The catastrophic murders of September 11 certainly justified an armed reprisal, in so far as military action could be used to punish or apprehend the planners and instigators, as well as perhaps to deter similar terrorist assaults in the future. However, this simple mandate based on the traditional and internationally accepted concept of "just war" was metamorphasized by the administration's hawks and their cheerleaders in "conservative" journals and talk-shows into nothing less than a crusade for bringing "capitalism," "freedom," and "democracy" to a region of the world that has known at least some of the blessings of civilization for more than five thousand years.

Notwithstanding that circumstances on the ground have proven to be more intractable than the ideologues had originally guessed, they continue to claim for the United States a unique, messianic status that requires us to bear any cost in blood and treasure to extend the frontiers of Reason. Confusing and conflating legitimate self-defense with the ends of empire, they have, wittingly or otherwise, distorted America's image of itself, using the language of piety and patriotism to mask a formidable will to power.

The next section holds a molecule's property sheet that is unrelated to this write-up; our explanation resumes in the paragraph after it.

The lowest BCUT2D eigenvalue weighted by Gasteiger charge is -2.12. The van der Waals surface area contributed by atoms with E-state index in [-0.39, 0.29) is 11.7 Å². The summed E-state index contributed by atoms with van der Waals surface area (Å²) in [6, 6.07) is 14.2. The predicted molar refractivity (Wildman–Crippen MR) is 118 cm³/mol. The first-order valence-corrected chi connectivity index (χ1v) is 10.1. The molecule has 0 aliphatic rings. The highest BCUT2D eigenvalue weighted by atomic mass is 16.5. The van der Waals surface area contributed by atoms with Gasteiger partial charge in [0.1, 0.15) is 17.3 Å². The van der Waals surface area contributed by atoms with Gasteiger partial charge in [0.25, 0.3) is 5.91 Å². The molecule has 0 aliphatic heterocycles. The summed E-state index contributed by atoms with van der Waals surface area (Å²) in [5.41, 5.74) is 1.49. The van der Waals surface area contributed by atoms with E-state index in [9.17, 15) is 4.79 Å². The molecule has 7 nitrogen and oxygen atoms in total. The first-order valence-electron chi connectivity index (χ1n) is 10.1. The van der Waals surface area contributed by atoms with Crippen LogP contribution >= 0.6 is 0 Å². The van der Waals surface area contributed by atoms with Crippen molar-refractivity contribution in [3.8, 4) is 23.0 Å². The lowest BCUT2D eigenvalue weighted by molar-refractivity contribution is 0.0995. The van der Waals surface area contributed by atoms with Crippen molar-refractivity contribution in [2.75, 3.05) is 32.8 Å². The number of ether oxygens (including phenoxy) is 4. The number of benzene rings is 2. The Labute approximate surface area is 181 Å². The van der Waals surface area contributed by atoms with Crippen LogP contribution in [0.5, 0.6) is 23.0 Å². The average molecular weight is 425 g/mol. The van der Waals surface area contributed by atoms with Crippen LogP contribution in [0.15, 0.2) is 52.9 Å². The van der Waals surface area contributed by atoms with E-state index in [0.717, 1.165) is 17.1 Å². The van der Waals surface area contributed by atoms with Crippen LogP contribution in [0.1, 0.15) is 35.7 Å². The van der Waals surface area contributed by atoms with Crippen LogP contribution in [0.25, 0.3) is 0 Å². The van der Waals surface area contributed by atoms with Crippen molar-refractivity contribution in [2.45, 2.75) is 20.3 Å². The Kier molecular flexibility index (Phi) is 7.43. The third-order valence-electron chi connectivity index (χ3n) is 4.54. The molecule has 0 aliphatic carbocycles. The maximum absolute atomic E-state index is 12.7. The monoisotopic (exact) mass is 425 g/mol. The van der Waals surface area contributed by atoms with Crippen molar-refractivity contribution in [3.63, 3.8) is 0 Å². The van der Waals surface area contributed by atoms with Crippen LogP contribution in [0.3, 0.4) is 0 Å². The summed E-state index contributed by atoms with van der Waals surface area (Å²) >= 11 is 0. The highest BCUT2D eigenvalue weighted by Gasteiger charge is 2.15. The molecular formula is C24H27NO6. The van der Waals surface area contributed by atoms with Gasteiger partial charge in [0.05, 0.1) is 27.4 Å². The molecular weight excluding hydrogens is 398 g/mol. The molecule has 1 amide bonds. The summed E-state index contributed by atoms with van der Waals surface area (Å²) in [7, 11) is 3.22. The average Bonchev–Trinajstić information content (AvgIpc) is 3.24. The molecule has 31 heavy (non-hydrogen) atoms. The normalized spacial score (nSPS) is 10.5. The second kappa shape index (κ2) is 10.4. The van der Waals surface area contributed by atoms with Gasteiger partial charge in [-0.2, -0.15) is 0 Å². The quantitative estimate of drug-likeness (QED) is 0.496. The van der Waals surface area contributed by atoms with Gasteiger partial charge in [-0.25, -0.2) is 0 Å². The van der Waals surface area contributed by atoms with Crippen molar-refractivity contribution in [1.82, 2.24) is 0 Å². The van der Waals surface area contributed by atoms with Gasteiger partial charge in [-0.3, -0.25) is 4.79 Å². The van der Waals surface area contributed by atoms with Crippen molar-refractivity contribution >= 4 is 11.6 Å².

Having traced the source of this virus of "neo-Jacobinism" to certain strains of ahistorical, Enlightentment thinking, Ryn cautions that it appears to be on the ascent in Twenty-First Century America, a nation that has assembled unto itself more might in nearly every respect than all the powers of all the ages of the Earth. America the Virtuous alerts us to the temptations and the likely disastrous consequences of such power in the service of excessive national pride untempered by the humility that comes with genuine historical self-awareness.

Ryn's is the warning of a true patriot, not the flattery of America's honey-tongued agents destruction.
… (mais)
chrishoebeke | Oct 29, 2009 |